How expensive your DVR service is depends on if you use your cable company's service or if decide to purchase your own DVR.
While purchasing your DVR may be more expensive initially, your DVR offers more features and flexibility than your cable company's service. Once you buy the TiVo DVR, you can pay a one-time service fee that covers the life-time of the box. This avoids costly monthly service fees, but this often doesn't allow for DVR upgrade or subscription changes
A DVR works like a VCR. Instead of videotape, a DVR is a simplified computer system (usually Linux based) to digitally record movies and television shows from your TV to a hard disk (like the one in your home computer). DVRs record in real-time, which allows you to pause or rewind at any point in the program.
DVRs also have networking capabilities that allow you to transfer your digital pictures to your DVR. Some even allow you to hook it up to your receiver. You have many options.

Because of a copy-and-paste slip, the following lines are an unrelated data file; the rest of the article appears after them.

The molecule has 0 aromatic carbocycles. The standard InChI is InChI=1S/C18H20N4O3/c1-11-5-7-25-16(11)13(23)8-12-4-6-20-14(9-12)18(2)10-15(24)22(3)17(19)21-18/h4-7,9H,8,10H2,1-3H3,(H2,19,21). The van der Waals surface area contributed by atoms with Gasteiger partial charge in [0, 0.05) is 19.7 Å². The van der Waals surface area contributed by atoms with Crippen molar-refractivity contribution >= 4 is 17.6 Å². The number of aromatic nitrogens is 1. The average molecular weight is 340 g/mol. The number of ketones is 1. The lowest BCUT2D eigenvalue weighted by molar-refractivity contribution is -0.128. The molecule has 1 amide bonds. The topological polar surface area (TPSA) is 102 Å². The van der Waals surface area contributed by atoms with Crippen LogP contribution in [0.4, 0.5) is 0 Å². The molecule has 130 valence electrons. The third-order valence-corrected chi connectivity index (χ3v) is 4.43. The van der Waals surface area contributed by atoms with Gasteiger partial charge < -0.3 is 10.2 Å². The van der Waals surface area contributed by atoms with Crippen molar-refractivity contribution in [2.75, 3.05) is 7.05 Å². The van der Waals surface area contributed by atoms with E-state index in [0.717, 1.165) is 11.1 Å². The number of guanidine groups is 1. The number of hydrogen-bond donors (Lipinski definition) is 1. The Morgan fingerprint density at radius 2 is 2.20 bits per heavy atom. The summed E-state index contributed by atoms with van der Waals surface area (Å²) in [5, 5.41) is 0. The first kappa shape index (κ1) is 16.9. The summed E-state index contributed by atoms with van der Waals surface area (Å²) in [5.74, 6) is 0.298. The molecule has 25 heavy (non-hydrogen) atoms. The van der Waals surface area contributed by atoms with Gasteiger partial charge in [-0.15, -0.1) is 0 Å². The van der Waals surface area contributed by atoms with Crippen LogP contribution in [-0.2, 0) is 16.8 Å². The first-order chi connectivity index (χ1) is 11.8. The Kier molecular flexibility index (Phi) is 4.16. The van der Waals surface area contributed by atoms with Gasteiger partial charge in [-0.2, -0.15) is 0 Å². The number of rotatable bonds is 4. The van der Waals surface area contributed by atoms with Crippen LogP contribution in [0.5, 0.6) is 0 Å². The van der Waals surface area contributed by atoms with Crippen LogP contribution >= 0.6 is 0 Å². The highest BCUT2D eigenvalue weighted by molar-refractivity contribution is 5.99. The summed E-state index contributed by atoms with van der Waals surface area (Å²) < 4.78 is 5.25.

Using a DVR is quite simple: you hook your cable or satellite line to your DVR and plug your DVR into an electrical outlet. There are additional set-up steps if your home entertainment system includes a VCR or receiver or if you are hooking it up your home network. See your manufacturer's web site for the steps.
The most common use for DVRs is the recording of movies and television shows via your cable service. Recording movies to your DVRs provides more storage (some offer up to 300 hours of recording) and better recording quality than videotape.can be obtained.